"He rode for a guy named Bill Murray out of here (Magrath)," the then 92-year-old recalled.
"Murray had some horses out at what he called the Mill Pond Pasture. He ran the Ellison
Elevator when not racing horses. I can remember Mrs. Murray hollering down to Mahlon from
the grandstand, 'Oh Mahlon, pick up on those reins.'
"When Mahlon went into training horses he'd still ride, but not in races any more. One time
Mahlon got in some trouble and was thrown over a big board fence. I used to tease him about
that right up until he died. He'd get mad at me and was always telling people 'that smart-nosed
kid saw me thrown and I've never heard the end of it.'
"The Magrath race track at that time was just on the west edge of town and had box stalls, the
track and a grandstand. We had some great fairs over there, then the Dirty '30s came and it went
broke. Alf Ririe ended up with the land and they moved the track and the grandstand over to
about where the high school is now. Then in '45 or so we had the worst hail storm you've ever
seen and the wind and hail totally flattened the grandstand."
Mahlon's younger brother Jack was a jockey and Mahlon trained some top horses of the day,
like Vixen and Thora.
"Mahlon's wife rode for him too, as well as most of his boys," Lyman recalled with a laugh.
"The Meeks boys from Raymond used to come over to run at Magrath and they had some darn
"David Holladay Bingham - we all called him Judge because he was a Magistrate or
something like that - owned some race horses and was among the best. The best he had was a
horse called Minnie Warren, with the finest winning record in Magrath.
This was the time of no starting gate and the horses started off a starting line. When that
Minnie Warren walked up, they'd holler go and she was gone. Blair Sabey used to be a jockey a
lot for the Judge. Gordon Rice was also a rider at times.
"Around here (southern Alberta), on what we called the dirt tracks, Minnie Warren won a lot
and she won over some awfully good horses."
Minnie Warren was said to have started 19 times, ending up with 16 wins, a second and two
thirds. Lyman said the Judge ran her five times over three days at a meet in Shelby, winning four
and finishing third in another. The Judge also used to ride Minnie in the Magrath parades, the last
one in 1944.
Lyman recalled seeing a young Johnny Longden ride on the original Magrath track in the late
1920s. He became a follower of Longden's career and recalled when the Jockey was back home,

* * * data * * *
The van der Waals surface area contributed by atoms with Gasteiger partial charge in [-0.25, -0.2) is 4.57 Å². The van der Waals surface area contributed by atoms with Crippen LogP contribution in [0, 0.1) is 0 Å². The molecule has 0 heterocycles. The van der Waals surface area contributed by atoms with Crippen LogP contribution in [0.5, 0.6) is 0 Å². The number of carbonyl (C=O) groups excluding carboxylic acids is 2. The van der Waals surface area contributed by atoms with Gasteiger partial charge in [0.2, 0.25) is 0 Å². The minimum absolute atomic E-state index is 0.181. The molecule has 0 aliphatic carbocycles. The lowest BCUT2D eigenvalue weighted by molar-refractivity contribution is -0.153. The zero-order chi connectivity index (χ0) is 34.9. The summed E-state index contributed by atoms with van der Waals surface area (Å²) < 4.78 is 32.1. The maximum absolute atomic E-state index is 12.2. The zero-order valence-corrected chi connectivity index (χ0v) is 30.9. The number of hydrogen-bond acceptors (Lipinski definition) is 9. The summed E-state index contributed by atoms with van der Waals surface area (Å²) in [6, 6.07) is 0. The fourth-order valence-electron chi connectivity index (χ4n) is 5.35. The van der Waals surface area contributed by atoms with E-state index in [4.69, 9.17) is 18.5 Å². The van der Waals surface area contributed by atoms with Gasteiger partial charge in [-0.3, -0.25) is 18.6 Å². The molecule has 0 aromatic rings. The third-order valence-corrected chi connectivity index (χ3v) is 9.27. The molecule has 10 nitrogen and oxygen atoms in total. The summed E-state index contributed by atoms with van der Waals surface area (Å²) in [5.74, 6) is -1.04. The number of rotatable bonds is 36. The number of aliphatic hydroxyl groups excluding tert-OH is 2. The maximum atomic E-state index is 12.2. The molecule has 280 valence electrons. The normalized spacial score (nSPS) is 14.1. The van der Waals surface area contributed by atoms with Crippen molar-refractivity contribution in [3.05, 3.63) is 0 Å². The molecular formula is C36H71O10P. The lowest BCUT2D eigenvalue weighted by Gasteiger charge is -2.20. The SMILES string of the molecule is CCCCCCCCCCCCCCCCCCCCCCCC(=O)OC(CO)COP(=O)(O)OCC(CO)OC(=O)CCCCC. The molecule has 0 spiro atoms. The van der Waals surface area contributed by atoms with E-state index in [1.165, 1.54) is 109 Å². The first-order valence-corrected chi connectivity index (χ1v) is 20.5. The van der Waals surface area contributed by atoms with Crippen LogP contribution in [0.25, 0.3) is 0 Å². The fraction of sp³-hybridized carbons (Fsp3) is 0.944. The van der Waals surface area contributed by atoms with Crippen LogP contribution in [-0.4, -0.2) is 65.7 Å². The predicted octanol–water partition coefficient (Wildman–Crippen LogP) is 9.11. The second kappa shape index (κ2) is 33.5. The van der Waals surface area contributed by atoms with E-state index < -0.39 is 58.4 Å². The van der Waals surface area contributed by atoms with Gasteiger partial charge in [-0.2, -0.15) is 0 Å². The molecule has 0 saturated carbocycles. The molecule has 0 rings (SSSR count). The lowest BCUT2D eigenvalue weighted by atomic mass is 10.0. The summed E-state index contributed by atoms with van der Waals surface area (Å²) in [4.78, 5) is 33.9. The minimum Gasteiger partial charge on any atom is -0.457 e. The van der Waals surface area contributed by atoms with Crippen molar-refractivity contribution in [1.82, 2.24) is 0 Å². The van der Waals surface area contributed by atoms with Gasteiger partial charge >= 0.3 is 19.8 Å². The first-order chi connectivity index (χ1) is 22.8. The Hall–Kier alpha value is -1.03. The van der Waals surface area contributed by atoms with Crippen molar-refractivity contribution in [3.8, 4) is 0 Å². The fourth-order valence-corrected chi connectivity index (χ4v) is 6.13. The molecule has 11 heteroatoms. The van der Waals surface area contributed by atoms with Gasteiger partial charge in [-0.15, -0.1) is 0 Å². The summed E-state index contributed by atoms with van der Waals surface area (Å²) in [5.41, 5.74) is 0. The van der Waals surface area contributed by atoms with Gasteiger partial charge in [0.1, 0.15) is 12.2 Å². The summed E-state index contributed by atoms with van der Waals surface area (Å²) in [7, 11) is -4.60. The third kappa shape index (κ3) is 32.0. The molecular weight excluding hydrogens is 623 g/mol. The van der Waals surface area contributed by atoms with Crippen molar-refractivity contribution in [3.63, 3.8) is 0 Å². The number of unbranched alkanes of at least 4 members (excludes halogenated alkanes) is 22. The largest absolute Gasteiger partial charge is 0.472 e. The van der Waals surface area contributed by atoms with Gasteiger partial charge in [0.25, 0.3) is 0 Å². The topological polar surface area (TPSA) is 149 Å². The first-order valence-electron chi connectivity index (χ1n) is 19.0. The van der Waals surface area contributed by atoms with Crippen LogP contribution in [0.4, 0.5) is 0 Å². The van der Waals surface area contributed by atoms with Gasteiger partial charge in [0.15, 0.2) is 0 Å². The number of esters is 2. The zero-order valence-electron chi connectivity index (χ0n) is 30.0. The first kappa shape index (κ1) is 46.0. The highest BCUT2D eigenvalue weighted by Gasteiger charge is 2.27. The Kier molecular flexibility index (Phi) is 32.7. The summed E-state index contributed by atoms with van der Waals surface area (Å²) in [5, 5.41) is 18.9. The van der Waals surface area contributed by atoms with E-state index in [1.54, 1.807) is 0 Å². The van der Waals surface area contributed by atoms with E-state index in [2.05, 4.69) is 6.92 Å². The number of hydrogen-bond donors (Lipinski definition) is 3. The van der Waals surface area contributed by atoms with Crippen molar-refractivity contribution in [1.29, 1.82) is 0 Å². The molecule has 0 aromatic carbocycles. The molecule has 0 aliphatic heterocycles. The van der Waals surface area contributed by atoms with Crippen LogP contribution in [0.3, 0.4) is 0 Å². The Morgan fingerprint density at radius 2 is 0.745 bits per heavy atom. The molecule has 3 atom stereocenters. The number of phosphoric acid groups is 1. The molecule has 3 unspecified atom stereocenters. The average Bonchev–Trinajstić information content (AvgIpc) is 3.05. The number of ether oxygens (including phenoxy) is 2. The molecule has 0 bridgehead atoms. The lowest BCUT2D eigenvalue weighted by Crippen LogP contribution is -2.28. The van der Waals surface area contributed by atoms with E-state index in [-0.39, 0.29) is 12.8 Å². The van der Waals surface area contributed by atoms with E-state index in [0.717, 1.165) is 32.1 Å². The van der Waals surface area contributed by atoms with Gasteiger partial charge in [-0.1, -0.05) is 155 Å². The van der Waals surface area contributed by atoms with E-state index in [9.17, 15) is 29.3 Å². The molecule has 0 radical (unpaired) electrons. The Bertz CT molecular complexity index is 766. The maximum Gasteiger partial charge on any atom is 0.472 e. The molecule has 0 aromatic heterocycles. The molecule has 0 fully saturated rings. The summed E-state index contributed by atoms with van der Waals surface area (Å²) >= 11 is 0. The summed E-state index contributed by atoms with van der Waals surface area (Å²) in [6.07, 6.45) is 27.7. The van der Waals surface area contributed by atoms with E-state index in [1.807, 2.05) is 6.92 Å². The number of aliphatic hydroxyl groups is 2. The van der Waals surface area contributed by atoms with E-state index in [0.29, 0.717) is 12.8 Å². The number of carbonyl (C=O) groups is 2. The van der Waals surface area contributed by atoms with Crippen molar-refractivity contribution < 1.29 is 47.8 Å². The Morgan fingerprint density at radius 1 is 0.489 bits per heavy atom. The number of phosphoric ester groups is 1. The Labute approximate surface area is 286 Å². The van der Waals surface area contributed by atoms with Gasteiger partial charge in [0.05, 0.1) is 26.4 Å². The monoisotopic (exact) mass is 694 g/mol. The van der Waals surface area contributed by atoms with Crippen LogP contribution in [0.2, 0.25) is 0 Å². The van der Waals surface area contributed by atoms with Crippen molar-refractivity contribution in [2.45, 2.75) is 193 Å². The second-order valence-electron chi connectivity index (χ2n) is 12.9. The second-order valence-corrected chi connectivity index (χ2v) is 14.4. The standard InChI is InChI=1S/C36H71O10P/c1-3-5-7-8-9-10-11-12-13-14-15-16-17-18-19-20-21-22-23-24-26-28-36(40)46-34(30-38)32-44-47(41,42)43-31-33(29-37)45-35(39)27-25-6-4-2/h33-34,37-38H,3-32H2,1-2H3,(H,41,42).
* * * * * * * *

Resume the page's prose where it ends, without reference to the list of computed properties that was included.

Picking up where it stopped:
at Taber, after he rode Bog Star for his 3,500th win.
Rumours at the time was Longden would retire, but he still had more than 2,500 winners to
Glen Holman and Lyman were good friends and Holman had a lot of horses in his later years -
Lyman turned his attention to training field dogs.
"Glen had some good race horses and he ran at Lethbridge a lot. The Holmans had come from
Taber and Ray and Elnor Holman were great friends of Longden. In fact, when they had that TV
show for Longden, This Is Your Life, they appeared on it. The year Johnny retired he was up at
Taber and Glen and I had a great visit with him when others couldn't get near him. It was a big
banquet and they showed a film of his last race on George Royal.
Lyman was also a good friend of Tom Three Persons, started through Lyman's almost life-
long association with the Magrath Trading Co. He said two of Tom's best horses were Cracker
Jack and Twinkle Toes.
"Tom raced a lot in Raymond. Our track (Magrath) was gone by the early '30s and the second
one was on a 10 acre plot, so it was only a quarter to 3/8 of a mile. Tom ran a lot here of course."
Lyman was reluctant to tell the story because of animal rights feelings today about Twinkle
Toes near the end of his days. But a fact is a fact. It seems the horse was simply turned into a
large pig sty and shot.
East of Magrath was the Fox farm, where a lot of horses were butchered. You could take in a
heavy work horse and trade it for a much lighter Thoroughbred at times, and many made it to the
race track that way.
"Both Blair and Lloyd Sabey had horses and Blair was a Roman rider. Another bunch of race
people were the Murphys, down along the river. They had a track down there, back when
prohibition was in Alberta, in the 1920s, during Emperor Pic's time in the Crowsnest Pass."
Lyman remembered being at the Cardston track and watching one of Charlie Powell's big
horses, Yaknee Clipper II, run away with its 70-pound ride, just a kid. They circled the track
twice before run down. They gave the pair five minutes to gather themselves, and then started the
"Yankee two was off again and won by a mile," Lyman laughed. "The next spring I was at the
Calgary race meet and Rulon Leavitt had Pagan Queen, the favourite. The odds on Powell's
Yankee Clipper II were 30-1. We were at the paddock with Dorrel and Lorne Pilling and we were
joking about the odds. Well, James Meeks had seen him run in Cardston and bet it down to 13-1.
Yaknee won by so much it wasn't even funny.
"Old Angus Monroe said the old horse was practically run to death in Montana. That horse
could have gone a long ways. I think that Yankee Clipper was the best horse I ever saw - I'm
talking compared to the rest running at that time," he said.
Lyman said there were a lot of Roman riding teams in those days and he remembered Jack
Rasmussen as having two or three quality teams for chariot racing, selling one team to the
"Jack was quite old when he started. His nickname was Jungle Jack because he had shot a
cougar out of the trees, just south and west of town. That cougar was on display in the hardware
(Magrath Trading Co.) for 20 years or better."